Karl Hans Janke Kollaborativ
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Command line flags for Haskell scripts, Really Cheap & Simple (TM)

How often do you find yourself in the following situation?

Having written a nice little program, you just want to add one little command line option. Typical example: -dprint debugging output. So all you want to say (in code) is something like this:

If we were given the '-d' flag on the command line,
... [print/enable debug output]

But what you actually have to do is usually this:

Seem a bit much? Not that there is anything wrong with the above in principle. These libraries are very useful for writing compilers and faithful reproductions of historic UNIX utilities. But for your everyday script? I think it's annoying.

So, speaking of returns to simplicity. These are for pasting into your next Haskell script:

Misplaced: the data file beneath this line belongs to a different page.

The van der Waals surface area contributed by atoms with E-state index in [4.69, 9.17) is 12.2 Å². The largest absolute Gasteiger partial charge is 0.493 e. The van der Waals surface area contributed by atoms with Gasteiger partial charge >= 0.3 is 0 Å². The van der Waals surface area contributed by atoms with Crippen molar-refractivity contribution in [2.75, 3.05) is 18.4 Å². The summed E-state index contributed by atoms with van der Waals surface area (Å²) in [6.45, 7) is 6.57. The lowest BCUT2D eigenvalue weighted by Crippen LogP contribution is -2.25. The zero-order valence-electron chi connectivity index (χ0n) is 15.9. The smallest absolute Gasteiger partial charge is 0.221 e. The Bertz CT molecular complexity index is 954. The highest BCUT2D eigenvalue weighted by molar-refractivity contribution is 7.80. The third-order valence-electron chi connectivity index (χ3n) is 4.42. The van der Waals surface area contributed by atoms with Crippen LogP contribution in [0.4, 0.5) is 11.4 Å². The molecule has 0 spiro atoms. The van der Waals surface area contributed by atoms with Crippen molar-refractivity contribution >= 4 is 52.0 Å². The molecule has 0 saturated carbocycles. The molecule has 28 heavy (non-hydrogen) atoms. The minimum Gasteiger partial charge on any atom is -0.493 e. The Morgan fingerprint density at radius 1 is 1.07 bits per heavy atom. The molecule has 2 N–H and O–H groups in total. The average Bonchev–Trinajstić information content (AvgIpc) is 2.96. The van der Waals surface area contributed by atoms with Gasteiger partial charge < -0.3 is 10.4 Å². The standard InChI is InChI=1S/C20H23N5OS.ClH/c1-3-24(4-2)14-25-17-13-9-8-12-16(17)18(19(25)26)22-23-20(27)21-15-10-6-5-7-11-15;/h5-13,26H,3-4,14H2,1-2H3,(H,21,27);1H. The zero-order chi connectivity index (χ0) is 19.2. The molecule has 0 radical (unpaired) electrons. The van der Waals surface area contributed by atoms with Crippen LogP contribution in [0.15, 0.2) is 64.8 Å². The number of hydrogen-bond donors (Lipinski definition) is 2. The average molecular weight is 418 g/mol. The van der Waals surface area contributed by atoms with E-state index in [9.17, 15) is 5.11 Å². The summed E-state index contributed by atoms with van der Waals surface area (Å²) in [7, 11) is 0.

import System.Environment

-- pesco's really cheap and simple flags and options (tm)
clparts = getArgs >>= return . (\(a,b) -> (a,drop 1 b)) . break (=="--")
getargs = clparts >>= \(a,b)-> return ([h:t| h:t<-a, h/='-' || null t] ++ b)
getflags = clparts >>= \(a,_)-> return (concat [t| '-':t <- a])
getflag x = getflags >>= return . elem x
getenv f v x = catch (getEnv v >>= return . f) (\_ -> return x)

Here, have some type signatures, too:

getargs  :: IO [String]
getflags :: IO [Char]
getflag  :: Char -> IO Bool
getenv   :: (String -> a) -> String -> a -> IO a

Usage of the functions is pretty apparent from the types. Don't look anything up. Please!

From five lines you get:

You buy simplicity at the expense of comprehensiveness. What you don't get:

PS. I did make an elaborate command line parsing library a few years ago. Suitable for building big compilers and stuff! You might still find it in the caches of the intarweb if you're interested. Reading the original abstract, the goal was similar then: Make it really easy to get command line options into programs. Alas, using that library still suffered from problems outlined at the top of this post: Find it, look through the docs, add a big bunch of code to your project, use an elaborate API. I think it was a very good replacement for the standard GetOpt; considerably nicer, with many fancy features. But probably overkill for everyday use in scripts or small programs.